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How to tell if your coronavirus symptoms are mild, moderate, or severe

Donna Christiano writer headshot By | Updated on April 27, 2020
Medically reviewed by Anis Rehman, MD

You’ve probably read that 80% of people who get COVID-19 will have mild coronavirus symptoms. But what exactly does that mean? Is a mild case similar to a respiratory illness like the common cold or the seasonal flu? What separates a mild case from a moderate one? What symptoms make a case severe?

Coronaviruses are a family of viruses, but this is a new coronavirus, officially called SARS CoV-2. This novel coronavirus, also called COVID- 19, which first surfaced in Wuhan, China, at the end of last year, appears to have been transmitted to humans from an animal source. Experts are just learning about the different ways it affects people. As cases rise around the world—COVID-19 is now a pandemic—questions abound. 

One thing experts know for sure: It’s a fairly contagious virus that is spread through the airborne (e.g., much smaller than droplets and stays in air) as well as droplets (e.g., the sneezes and coughs) of infected people. This is why handwashing, social distancing, and self-isolation are so important in slowing coronavirus transmission. 

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Prevalence of mild, moderate, and severe COVID-19 cases

Research reported in the online publication Statpearls indicates that the vast majority of COVID-19 cases fall into the least severe category:

  • Mild to moderate: 81%
  • Severe: 14%
  • Critical: 5%

Age seems to be a strong factor in who gets the sickest. In a recent analysis of coronavirus disease 2019 in the United States, the Centers for Disease Control and Prevention (CDC) found that older people have the highest death rate. 

Age group Death rate 
85+ 10%-27%
65-84 years 3%-11%
55-64 years 1%-3%
20-54 years <1%
19 and younger No fatalities reported

 

It’s important to note, however, that while older people are most likely to die from the disease, young people are not immune to COVID-19. The same CDC analysis found that 20% of patients hospitalized for COVID-19 in this country were between the ages of 20 and 44.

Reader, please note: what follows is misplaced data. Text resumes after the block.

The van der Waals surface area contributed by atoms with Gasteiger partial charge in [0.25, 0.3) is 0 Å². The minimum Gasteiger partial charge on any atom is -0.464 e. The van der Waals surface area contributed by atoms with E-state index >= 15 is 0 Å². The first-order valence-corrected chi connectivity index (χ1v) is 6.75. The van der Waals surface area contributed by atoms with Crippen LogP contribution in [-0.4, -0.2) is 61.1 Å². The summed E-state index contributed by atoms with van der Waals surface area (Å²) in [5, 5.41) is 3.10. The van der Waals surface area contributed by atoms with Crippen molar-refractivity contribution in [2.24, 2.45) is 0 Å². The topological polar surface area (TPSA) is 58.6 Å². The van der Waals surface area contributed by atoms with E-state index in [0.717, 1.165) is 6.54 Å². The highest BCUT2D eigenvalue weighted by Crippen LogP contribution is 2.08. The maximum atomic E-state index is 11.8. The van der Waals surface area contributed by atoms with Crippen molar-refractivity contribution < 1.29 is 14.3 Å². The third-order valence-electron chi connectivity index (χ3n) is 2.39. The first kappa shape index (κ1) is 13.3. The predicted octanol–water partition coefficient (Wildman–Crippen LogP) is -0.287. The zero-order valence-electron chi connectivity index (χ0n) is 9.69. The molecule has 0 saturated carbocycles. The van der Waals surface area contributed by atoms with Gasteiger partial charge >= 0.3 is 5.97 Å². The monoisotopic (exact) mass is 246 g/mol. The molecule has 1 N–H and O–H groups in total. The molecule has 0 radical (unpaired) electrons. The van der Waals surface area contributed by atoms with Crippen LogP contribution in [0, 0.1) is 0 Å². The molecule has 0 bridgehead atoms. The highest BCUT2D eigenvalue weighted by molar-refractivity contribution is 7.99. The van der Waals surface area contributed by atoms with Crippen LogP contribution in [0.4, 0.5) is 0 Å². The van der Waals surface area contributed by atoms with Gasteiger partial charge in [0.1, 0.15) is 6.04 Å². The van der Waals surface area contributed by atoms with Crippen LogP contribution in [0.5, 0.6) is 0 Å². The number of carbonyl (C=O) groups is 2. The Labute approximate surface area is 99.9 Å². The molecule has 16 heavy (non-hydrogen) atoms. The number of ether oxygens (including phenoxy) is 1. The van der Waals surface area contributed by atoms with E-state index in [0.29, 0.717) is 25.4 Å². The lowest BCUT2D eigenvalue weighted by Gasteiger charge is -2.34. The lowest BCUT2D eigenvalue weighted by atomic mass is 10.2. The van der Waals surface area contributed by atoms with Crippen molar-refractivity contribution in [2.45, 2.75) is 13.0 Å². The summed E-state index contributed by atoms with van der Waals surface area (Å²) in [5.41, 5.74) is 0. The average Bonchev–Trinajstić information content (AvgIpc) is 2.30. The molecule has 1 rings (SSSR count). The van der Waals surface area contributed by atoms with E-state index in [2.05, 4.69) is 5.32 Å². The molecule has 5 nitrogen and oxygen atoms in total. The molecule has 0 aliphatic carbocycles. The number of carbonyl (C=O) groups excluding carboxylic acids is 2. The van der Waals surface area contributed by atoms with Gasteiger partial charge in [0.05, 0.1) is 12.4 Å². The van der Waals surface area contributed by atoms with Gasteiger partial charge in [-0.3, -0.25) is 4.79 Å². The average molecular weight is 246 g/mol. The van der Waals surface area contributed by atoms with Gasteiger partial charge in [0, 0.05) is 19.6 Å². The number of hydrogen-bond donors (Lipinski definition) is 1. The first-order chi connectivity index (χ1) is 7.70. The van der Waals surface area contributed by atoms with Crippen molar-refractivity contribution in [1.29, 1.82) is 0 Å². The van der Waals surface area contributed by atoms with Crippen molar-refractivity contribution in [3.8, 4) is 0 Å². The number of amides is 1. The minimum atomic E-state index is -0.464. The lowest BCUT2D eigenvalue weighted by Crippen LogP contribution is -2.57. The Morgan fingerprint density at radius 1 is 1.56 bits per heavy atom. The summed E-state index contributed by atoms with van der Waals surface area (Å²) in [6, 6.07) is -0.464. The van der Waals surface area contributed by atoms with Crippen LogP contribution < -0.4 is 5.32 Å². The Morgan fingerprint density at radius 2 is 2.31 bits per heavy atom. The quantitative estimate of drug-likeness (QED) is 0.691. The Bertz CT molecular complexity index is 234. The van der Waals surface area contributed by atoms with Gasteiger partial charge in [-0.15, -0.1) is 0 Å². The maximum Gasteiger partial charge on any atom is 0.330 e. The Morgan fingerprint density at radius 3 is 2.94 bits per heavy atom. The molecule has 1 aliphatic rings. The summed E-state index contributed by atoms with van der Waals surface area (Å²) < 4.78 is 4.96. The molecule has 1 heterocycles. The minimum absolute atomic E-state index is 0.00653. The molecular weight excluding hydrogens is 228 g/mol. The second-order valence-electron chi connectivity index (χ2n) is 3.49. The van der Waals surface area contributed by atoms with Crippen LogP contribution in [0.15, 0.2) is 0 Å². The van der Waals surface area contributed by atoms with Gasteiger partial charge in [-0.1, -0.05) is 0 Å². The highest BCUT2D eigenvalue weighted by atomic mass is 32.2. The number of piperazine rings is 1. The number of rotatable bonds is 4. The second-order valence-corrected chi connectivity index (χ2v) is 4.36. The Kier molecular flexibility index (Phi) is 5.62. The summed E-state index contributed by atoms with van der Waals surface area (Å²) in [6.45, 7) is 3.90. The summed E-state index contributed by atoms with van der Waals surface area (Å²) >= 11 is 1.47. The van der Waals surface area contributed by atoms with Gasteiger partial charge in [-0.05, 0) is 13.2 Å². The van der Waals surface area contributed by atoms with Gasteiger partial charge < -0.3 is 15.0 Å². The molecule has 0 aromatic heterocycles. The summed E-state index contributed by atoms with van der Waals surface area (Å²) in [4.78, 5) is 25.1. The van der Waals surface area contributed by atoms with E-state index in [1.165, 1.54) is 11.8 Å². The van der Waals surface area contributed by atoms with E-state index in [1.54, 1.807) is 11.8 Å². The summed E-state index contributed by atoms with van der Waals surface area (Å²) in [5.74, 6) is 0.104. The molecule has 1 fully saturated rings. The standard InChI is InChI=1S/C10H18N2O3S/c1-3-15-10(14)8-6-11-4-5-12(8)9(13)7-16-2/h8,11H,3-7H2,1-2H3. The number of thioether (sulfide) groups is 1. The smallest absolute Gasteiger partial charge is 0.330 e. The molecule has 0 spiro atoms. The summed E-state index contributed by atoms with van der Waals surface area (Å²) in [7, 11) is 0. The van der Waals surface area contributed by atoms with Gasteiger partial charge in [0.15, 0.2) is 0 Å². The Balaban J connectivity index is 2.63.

Coronavirus symptoms: Mild vs. moderate vs. severe

How your body responds to this new coronavirus infection depends on your:

  • Age
  • Immune system
  • General health
  • Any underlying health conditions

Conditions such as diabetes, lung condition or heart disease may make you more vulnerable to COVID-19. 

It’s possible to have the infection and not show any coronavirus symptoms at all. Up to 18% of people infected with the novel coronavirus are asymptomatic, according to research on the passengers exposed during a recent Diamond Princess cruise. Though the World Health Organization (WHO) cautions that some people who are asymptomatic at the time of testing will develop symptoms later. 

Mild symptoms

Most people infected with the virus will have mild respiratory illness symptoms such as nasal congestion, runny nose, and a sore throat. Other common coronavirus symptoms include:

  • Low-grade fever (not more than 100 degrees Fahrenheit)
  • Dry cough
  • Fatigue
  • Sore throat
  • Headache
  • New loss of taste and smell

“With a mild case, you might feel as though you have a cold,” says Carl J. Fichtenbaum, MD, professor of clinical medicine at the University of Cincinnati College of Medicine. “The symptoms are annoying, but you feel as though you can carry on with most of what you need to do without feeling too impaired.”

New reports indicate that loss of smell or taste may be a sign of coronavirus infection.

Moderate symptoms

  • Fever of about 101-102 degrees Fahrenheit
  • Chills, with repeated shaking
  • Deep cough
  • Fatigue and body aches
  • Muscle pain
  • General feeling of being unwell

“These people will have some of the same symptoms as those with a mild case of COVID-19, but the fever may be a little higher, the coughing deeper, and they may feel more rundown,” notes Dr. Fichetenbaum. “They’ll generally feel sicker.”

Severe symptoms

All the common symptoms mentioned above along with:

  • Shortness of breath, even when you’re not exerting yourself
  • Chest discomfort